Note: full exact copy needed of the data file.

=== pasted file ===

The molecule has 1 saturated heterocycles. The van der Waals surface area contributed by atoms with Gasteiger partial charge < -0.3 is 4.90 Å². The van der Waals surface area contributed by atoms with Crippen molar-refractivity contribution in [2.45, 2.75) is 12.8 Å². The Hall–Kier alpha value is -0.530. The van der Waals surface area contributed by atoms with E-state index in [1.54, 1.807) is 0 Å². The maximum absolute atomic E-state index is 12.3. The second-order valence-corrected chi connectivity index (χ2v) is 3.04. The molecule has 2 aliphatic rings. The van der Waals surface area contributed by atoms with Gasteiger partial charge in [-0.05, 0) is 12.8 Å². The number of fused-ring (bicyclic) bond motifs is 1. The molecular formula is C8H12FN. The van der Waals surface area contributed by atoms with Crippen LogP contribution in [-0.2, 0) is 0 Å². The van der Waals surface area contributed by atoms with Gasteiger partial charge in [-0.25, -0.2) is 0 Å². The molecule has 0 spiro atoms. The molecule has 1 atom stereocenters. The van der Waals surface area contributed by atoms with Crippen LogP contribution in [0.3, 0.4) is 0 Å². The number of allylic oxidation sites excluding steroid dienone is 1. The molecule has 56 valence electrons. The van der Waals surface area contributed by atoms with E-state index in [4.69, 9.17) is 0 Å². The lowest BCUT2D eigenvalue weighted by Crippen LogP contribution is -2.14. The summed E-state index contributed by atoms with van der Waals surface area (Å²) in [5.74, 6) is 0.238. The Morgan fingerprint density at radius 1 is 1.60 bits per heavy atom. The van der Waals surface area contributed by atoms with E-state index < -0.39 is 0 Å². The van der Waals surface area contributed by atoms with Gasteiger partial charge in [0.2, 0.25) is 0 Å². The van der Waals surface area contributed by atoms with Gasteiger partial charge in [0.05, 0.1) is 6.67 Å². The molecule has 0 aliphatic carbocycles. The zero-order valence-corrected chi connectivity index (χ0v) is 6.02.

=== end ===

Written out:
The molecule has 1 saturated heterocycles. The van der Waals surface area contributed by atoms with Gasteiger partial charge < -0.3 is 4.90 Å². The van der Waals surface area contributed by atoms with Crippen molar-refractivity contribution in [2.45, 2.75) is 12.8 Å². The Hall–Kier alpha value is -0.530. The van der Waals surface area contributed by atoms with E-state index in [1.54, 1.807) is 0 Å². The maximum absolute atomic E-state index is 12.3. The second-order valence-corrected chi connectivity index (χ2v) is 3.04. The molecule has 2 aliphatic rings. The van der Waals surface area contributed by atoms with Gasteiger partial charge in [-0.05, 0) is 12.8 Å². The number of fused-ring (bicyclic) bond motifs is 1. The molecular formula is C8H12FN. The van der Waals surface area contributed by atoms with Crippen LogP contribution in [-0.2, 0) is 0 Å². The van der Waals surface area contributed by atoms with Gasteiger partial charge in [-0.25, -0.2) is 0 Å². The molecule has 0 spiro atoms. The molecule has 1 atom stereocenters. The van der Waals surface area contributed by atoms with Crippen LogP contribution in [0.3, 0.4) is 0 Å². The number of allylic oxidation sites excluding steroid dienone is 1. The molecule has 56 valence electrons. The van der Waals surface area contributed by atoms with E-state index in [4.69, 9.17) is 0 Å². The lowest BCUT2D eigenvalue weighted by Crippen LogP contribution is -2.14. The summed E-state index contributed by atoms with van der Waals surface area (Å²) in [5.74, 6) is 0.238. The Morgan fingerprint density at radius 1 is 1.60 bits per heavy atom. The van der Waals surface area contributed by atoms with E-state index < -0.39 is 0 Å². The van der Waals surface area contributed by atoms with Gasteiger partial charge in [0.2, 0.25) is 0 Å². The van der Waals surface area contributed by atoms with Gasteiger partial charge in [0.05, 0.1) is 6.67 Å². The molecule has 0 aliphatic carbocycles. The zero-order valence-corrected chi connectivity index (χ0v) is 6.02.